This year, Rev. Michael Tanney of St. Johns Lutheran Church in St. Louis led Pentecost worship services in the midst of two baptisms and twenty-seven confirmations. Every individual confirmed and baptized came from a close-knit Nepalese Christian community that was worshipping nearby. Many people in this group were already Christian, having become Presbyterian, Pentecostal, Baptist or another denomination back in Nepal. However, they were worshipping together and needed a space. They approached Rev. Tanney, who connected them with Eagle College Prep. The school and the congregation have a partnership for Christ-centered community outreach.
Some of the parents started sending their kids to Compass, a before and after school program. As the relationship grew, some of the parents wanted to know more about the LCMS and what Rev. Tanney’s church stood for. So, he taught the catechism to the adults, with the help of translators. In February of 2018, he confirmed two pastors of the group, in what they’ve coined their “pre-Seminary training.”
They were also attending events and ESL courses hosted by St. Johns. Eventually many of them became members of St. Johns, at which point they moved their worship from the school to the church. In addition to weekly worship, the group would meet for fellowship and meals Saturday evenings, convening in a very crowded living room. Rev. Tanney would often give a message, which amounted to teaching the catechism to the larger group.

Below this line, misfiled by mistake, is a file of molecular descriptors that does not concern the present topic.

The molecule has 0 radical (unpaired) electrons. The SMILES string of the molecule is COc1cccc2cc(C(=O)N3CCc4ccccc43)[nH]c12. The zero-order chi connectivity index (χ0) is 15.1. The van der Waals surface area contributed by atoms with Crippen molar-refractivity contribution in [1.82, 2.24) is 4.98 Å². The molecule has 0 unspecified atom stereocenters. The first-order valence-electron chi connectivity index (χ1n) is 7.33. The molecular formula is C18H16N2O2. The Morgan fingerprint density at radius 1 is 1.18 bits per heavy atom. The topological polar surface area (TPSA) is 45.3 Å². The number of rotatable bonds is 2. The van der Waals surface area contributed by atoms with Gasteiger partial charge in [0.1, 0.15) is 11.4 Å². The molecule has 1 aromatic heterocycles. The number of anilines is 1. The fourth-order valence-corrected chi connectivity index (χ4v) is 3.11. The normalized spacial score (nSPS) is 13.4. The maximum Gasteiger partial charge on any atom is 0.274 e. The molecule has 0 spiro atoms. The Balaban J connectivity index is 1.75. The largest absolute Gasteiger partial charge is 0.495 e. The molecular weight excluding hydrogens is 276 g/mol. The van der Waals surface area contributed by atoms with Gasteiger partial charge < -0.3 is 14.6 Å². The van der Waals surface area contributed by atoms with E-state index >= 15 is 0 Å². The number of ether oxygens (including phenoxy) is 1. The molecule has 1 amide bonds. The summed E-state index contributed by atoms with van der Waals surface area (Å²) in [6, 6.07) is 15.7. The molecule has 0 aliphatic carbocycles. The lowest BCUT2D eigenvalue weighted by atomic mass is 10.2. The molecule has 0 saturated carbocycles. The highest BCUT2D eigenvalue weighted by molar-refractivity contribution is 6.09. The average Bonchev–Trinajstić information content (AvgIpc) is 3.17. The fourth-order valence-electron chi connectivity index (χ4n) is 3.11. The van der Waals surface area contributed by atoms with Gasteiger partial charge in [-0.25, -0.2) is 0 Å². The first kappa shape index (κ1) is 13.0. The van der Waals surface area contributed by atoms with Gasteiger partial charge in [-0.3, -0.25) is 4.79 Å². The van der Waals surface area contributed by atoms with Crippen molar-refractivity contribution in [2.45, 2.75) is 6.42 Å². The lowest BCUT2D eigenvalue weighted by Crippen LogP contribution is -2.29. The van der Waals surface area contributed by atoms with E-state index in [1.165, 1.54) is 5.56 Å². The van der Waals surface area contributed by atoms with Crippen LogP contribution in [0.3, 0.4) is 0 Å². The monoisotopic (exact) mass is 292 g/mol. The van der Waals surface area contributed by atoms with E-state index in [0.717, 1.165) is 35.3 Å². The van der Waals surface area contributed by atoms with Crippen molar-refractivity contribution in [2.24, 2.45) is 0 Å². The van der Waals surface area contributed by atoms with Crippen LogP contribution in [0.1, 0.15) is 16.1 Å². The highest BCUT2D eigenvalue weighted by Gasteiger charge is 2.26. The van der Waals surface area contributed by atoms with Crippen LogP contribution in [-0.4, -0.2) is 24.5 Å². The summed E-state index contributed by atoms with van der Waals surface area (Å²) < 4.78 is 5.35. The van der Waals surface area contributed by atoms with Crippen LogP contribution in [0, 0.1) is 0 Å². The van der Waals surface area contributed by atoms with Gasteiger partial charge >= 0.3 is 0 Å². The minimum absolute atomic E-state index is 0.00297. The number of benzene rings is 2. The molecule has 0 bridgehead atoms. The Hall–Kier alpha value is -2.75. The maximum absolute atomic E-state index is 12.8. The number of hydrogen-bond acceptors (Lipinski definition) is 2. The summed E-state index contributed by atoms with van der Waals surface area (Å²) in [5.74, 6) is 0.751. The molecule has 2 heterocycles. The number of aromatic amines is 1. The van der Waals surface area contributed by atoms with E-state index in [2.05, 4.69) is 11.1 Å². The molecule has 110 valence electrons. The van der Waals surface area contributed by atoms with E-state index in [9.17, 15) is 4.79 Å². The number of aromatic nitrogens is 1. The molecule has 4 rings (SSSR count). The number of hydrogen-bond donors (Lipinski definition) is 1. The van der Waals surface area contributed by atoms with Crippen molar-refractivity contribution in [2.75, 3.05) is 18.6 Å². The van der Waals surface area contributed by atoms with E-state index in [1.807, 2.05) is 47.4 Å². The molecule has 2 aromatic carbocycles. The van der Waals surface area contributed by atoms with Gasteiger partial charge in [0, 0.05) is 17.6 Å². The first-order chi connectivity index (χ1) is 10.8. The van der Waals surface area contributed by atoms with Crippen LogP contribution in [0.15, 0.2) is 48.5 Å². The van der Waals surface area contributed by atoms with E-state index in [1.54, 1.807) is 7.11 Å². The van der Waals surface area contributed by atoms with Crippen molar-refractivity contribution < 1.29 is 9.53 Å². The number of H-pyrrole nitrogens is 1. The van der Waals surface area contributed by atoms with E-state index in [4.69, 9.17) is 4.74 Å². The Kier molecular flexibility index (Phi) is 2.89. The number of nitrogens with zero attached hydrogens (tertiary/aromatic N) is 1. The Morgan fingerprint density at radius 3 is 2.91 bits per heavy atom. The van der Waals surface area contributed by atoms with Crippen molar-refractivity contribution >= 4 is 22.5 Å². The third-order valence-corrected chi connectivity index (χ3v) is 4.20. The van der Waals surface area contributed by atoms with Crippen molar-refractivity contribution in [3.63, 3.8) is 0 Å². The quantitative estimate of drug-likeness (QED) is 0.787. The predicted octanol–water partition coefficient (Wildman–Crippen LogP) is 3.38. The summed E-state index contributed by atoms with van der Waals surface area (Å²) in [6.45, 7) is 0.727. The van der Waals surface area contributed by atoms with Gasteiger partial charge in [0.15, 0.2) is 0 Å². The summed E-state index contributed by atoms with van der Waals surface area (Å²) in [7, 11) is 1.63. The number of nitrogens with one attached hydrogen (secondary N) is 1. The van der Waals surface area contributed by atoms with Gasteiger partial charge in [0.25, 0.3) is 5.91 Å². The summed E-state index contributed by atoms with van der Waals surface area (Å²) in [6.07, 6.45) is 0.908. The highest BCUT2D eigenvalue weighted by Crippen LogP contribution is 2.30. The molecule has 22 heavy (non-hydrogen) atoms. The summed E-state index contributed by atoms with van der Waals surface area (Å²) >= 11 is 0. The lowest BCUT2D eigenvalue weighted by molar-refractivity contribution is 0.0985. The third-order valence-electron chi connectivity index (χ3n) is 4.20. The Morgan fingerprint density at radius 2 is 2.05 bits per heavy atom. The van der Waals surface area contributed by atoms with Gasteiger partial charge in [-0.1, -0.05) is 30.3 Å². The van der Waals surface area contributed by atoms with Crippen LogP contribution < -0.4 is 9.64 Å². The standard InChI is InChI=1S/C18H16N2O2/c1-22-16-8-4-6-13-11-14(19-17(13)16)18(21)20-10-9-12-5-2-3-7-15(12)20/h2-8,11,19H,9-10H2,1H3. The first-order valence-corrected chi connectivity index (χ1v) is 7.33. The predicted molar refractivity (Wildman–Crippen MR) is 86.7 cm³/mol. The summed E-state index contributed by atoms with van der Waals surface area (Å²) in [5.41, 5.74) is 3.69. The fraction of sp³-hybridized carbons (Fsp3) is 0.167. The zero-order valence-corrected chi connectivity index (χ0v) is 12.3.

The elders of St. Johns now reflect a diversity that is far greater than the congregation at large, something Rev. Tanney sees as quite a positive mix of perspectives. He is working on assisting some of the new members of the church to enroll in the Ethnic Immigrant Institute of Theology (EIIT) at Concordia Seminary St. Louis. These programs focus on theologically sound ministry to specific ethnic communities and an alternative to the M.Div. degree that prepares men for ordination in the LCMS.